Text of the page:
Metal sculptures

Limited edition objects in laser-cut stainless steel

These works arose from my interest in medieval monstrances and reliquaries. Many incorporate architectural elements which, matching their transcendental themes, largely disregard all constructional considerations. In this respect, I consider them architectural fantasies. By the same token, these works are also a play on small-scale sculpture, which is currently somewhat neglected. Besides this, they also of course operate as models for larger-scale metal objects (cf. object above the counter in the Bar Hotel Royal Meridien, shown in the section “Kunst am Bau/Art for Buildings”).

The objects are made by slotting together various laser-cut elements of stainless steel, which have been highly polished. Their reflections create an almost glassy, immaterial impression, opening up constantly shifting spatial configurations on the interlocked surfaces.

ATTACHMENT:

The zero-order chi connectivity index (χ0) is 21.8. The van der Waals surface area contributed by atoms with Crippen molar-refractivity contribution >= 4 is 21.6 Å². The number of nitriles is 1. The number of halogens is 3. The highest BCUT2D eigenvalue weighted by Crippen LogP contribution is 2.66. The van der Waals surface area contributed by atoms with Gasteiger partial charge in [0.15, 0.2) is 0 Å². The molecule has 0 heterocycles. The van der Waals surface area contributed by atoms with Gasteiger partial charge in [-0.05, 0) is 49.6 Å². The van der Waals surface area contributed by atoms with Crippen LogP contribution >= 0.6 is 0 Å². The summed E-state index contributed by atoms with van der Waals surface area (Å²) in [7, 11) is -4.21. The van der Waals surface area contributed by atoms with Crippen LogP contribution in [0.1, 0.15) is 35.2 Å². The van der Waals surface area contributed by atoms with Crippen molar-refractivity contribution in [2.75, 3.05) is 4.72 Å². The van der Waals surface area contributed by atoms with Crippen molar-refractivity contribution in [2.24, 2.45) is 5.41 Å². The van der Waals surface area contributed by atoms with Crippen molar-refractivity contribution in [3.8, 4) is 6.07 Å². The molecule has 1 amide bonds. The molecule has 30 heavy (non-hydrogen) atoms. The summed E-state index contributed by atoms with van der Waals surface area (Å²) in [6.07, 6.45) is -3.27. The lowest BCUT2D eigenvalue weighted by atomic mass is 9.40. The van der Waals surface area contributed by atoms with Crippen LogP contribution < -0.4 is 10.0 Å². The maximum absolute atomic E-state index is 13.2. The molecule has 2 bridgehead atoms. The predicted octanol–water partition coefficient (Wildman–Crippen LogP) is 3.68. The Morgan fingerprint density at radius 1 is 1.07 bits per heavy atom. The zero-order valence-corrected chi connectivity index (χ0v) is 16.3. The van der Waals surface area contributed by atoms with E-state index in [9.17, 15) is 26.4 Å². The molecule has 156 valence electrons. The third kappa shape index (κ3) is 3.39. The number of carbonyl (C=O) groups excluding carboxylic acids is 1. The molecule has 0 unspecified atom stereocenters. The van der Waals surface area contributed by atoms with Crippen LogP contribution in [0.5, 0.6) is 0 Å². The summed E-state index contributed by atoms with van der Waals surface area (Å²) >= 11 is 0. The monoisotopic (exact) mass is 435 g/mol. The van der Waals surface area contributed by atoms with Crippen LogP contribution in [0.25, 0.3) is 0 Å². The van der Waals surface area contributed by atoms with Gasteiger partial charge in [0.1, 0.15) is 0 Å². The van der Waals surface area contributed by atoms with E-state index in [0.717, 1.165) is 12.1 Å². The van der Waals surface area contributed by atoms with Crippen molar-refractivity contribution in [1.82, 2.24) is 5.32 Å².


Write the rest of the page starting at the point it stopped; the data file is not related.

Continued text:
“... Wolf von Waldow’s sculptures barely conceal his penchant for the art historical profusion of narrative loquaciousness. They also abound with all kinds of detail, thematic associations and heightened individual elements. But the artist abandons his art historical role models as soon as his interest in ornamental narrative shifts towards the present day. Whatever the objects he chooses to combine or correlate in his sculptures, he seldom shows old or out-dated motifs. Instead, we encounter mobile phones, the logo of the Deutsche Bank, fashionable hairstyles or a DJ. Alongside them, enduring symbols such as the Star of David, the crescent, the crucifix or the communist red star are assembled into a kind of wind wheel constantly turning on its own axis. Elsewhere, Wolf von Waldow takes popular motifs and inverts their meaning, as in the figure of the clown or the sailor’s anchor, whose lateral axes he models into hands with pointing fingers, or the German symbol of the oak leaf seen sprouting out of aerials with human ears. The sculptures’ most conspicuous feature, however, is the skill with which the artist develops sequences, series and repetition. This makes many of his works seem like excerpts, samples extracted from a sheer endless cosmos built from consistently identical components. ...”

Wolf Jahn
(excerpt from his opening speech for the joint exhibition with Mareille Stahncke, held in Kunstkreis Schenfeld, 2007)

Monstrance, silver; Lüneburg, begin 16th century